In Lovecraft, female characters ARE alien.  As are characters of other races.  They are literally allies of the alien gods.  If a woman feels alienated by Lovecraft, it’s because she is, in fact, alienated (read as a verb!) by Lovecraft.  She is an other, and a symbol of otherness.

I don’t yet have my Lovecraft argument worked out in detail, but I’ve looked at 19th century texts that largely exclude female characters, such as Stevenson’s Jekyll and Hyde and Haggard’s King Solomon’s Mines, and this is what I see.  In Jekyll and Hyde, Jekyll describes Hyde as “closer than a wife” and describes the experience of being taken over by Hyde as “unmanning.”  Hyde himself exhibits hysteria.  In other words, there are ways in which Hyde is coded female.  In King Solomon’s Mines, the landscape itself is female (they pass mountains called Sheba’s Breasts, hello!).  In these works, femaleness is MEANINGFULLY excluded.  And it’s only by being aware of gender, of what seems outside the text, that you can understand the subtext.  I don’t think you can fully understand Lovecraft, Stevenson, or Haggard without thinking of gender, even though gender seems excluded from their works.  So the critic has to think intersectionally.  I’ll give you another example from Jekyll and Hyde. Homosexuality is certainly never mentioned in the novel, but after looking at the cultural context and the way in which Arthur Symonds, a closeted gay man and friend of Stevenson’s, responded to the novel, many of my students conclude that what Jekyll is Hyding is his homosexuality.  That the novel is about the difficulties of being a gay man in Victorian London.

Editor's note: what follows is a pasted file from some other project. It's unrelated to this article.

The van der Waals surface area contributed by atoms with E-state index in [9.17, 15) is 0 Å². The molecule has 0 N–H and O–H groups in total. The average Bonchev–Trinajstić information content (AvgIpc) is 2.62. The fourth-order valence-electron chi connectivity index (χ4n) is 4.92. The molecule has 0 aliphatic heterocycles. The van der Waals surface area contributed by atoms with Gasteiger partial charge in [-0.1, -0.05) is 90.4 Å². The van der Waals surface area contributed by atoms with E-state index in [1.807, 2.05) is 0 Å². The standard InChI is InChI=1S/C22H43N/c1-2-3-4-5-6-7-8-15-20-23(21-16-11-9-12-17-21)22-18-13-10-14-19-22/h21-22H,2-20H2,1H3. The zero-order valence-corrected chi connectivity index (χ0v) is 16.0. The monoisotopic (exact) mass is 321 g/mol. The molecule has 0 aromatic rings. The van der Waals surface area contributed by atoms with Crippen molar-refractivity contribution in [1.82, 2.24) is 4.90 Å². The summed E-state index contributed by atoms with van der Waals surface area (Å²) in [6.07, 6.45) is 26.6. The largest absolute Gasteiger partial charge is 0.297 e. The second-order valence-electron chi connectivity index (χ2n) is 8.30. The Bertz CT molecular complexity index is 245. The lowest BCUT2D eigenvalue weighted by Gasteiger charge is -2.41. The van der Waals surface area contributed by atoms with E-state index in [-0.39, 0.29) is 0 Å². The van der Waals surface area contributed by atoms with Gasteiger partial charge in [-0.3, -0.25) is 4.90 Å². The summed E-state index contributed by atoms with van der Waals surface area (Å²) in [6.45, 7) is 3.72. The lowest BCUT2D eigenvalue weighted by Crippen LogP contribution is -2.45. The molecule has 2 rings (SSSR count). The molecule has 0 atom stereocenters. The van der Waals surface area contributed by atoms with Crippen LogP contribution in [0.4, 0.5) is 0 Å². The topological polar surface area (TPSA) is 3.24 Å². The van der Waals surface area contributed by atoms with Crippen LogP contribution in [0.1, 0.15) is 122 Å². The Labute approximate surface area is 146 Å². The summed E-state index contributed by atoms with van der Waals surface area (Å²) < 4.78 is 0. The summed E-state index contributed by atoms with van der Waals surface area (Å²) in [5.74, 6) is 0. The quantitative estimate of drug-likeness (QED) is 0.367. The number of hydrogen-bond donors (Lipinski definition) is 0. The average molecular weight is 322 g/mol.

I want to write a paper on female characters in Lovecraft.  But my main point here is, taking an intersectional perspective, which includes looking at what is seemingly excluded from these texts as significant, opens the texts to interesting and, I think, enlightening interpretations.

Stefan Dziemianowicz

I want to write a paper on female characters in Lovecraft.

It will be a pretty short one, given the paucity of female characters in Lovecraft’s work. I don’t want to bog down in particulars, but I think you make an excellent about the female-as-alien in Lovecraft’s work. This may break down somewhat in “The Dunwich Horror,” in which the sole female character is more victim than victimizer, and arguably the least monstrous representative of her family.